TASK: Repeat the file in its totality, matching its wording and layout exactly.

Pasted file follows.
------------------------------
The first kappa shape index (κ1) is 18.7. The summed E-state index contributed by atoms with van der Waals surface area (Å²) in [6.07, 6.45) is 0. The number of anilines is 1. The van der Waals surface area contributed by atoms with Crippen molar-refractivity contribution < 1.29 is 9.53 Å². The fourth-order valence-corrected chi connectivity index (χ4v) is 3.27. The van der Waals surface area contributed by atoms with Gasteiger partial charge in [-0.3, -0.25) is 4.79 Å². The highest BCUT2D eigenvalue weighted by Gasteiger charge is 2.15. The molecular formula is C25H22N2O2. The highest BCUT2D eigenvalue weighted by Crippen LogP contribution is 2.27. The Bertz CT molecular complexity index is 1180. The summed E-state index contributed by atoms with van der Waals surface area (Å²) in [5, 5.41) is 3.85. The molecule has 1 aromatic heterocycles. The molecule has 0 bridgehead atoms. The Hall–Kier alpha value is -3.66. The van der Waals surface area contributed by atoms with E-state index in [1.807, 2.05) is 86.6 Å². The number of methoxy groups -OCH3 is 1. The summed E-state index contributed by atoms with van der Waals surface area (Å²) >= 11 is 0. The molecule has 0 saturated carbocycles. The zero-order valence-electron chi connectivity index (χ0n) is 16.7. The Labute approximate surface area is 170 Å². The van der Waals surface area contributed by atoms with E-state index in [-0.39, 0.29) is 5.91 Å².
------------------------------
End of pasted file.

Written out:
The first kappa shape index (κ1) is 18.7. The summed E-state index contributed by atoms with van der Waals surface area (Å²) in [6.07, 6.45) is 0. The number of anilines is 1. The van der Waals surface area contributed by atoms with Crippen molar-refractivity contribution < 1.29 is 9.53 Å². The fourth-order valence-corrected chi connectivity index (χ4v) is 3.27. The van der Waals surface area contributed by atoms with Gasteiger partial charge in [-0.3, -0.25) is 4.79 Å². The highest BCUT2D eigenvalue weighted by Gasteiger charge is 2.15. The molecular formula is C25H22N2O2. The highest BCUT2D eigenvalue weighted by Crippen LogP contribution is 2.27. The Bertz CT molecular complexity index is 1180. The summed E-state index contributed by atoms with van der Waals surface area (Å²) in [5, 5.41) is 3.85. The molecule has 1 aromatic heterocycles. The molecule has 0 bridgehead atoms. The Hall–Kier alpha value is -3.66. The van der Waals surface area contributed by atoms with E-state index in [1.807, 2.05) is 86.6 Å². The number of methoxy groups -OCH3 is 1. The summed E-state index contributed by atoms with van der Waals surface area (Å²) >= 11 is 0. The molecule has 0 saturated carbocycles. The zero-order valence-electron chi connectivity index (χ0n) is 16.7. The Labute approximate surface area is 170 Å². The van der Waals surface area contributed by atoms with E-state index in [-0.39, 0.29) is 5.91 Å².